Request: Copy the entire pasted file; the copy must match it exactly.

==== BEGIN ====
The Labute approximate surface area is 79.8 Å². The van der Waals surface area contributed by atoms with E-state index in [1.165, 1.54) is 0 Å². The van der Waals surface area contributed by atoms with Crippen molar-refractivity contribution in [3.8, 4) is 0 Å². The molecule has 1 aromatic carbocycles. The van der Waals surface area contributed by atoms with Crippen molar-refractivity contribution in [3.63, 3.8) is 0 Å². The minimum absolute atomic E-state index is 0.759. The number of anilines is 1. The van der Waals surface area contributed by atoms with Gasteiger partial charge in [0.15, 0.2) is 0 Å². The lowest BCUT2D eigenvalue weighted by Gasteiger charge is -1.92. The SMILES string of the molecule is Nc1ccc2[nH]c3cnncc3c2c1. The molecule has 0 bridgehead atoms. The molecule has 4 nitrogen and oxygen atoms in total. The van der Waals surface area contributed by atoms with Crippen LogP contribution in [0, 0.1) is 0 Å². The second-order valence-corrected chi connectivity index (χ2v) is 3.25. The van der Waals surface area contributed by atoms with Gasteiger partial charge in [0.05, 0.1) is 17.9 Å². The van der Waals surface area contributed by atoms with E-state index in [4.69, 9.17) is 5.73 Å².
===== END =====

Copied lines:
The Labute approximate surface area is 79.8 Å². The van der Waals surface area contributed by atoms with E-state index in [1.165, 1.54) is 0 Å². The van der Waals surface area contributed by atoms with Crippen molar-refractivity contribution in [3.8, 4) is 0 Å². The molecule has 1 aromatic carbocycles. The van der Waals surface area contributed by atoms with Crippen molar-refractivity contribution in [3.63, 3.8) is 0 Å². The minimum absolute atomic E-state index is 0.759. The number of anilines is 1. The van der Waals surface area contributed by atoms with Gasteiger partial charge in [0.15, 0.2) is 0 Å². The lowest BCUT2D eigenvalue weighted by Gasteiger charge is -1.92. The SMILES string of the molecule is Nc1ccc2[nH]c3cnncc3c2c1. The molecule has 0 bridgehead atoms. The molecule has 4 nitrogen and oxygen atoms in total. The van der Waals surface area contributed by atoms with Crippen LogP contribution in [0, 0.1) is 0 Å². The second-order valence-corrected chi connectivity index (χ2v) is 3.25. The van der Waals surface area contributed by atoms with Gasteiger partial charge in [0.05, 0.1) is 17.9 Å². The van der Waals surface area contributed by atoms with E-state index in [4.69, 9.17) is 5.73 Å².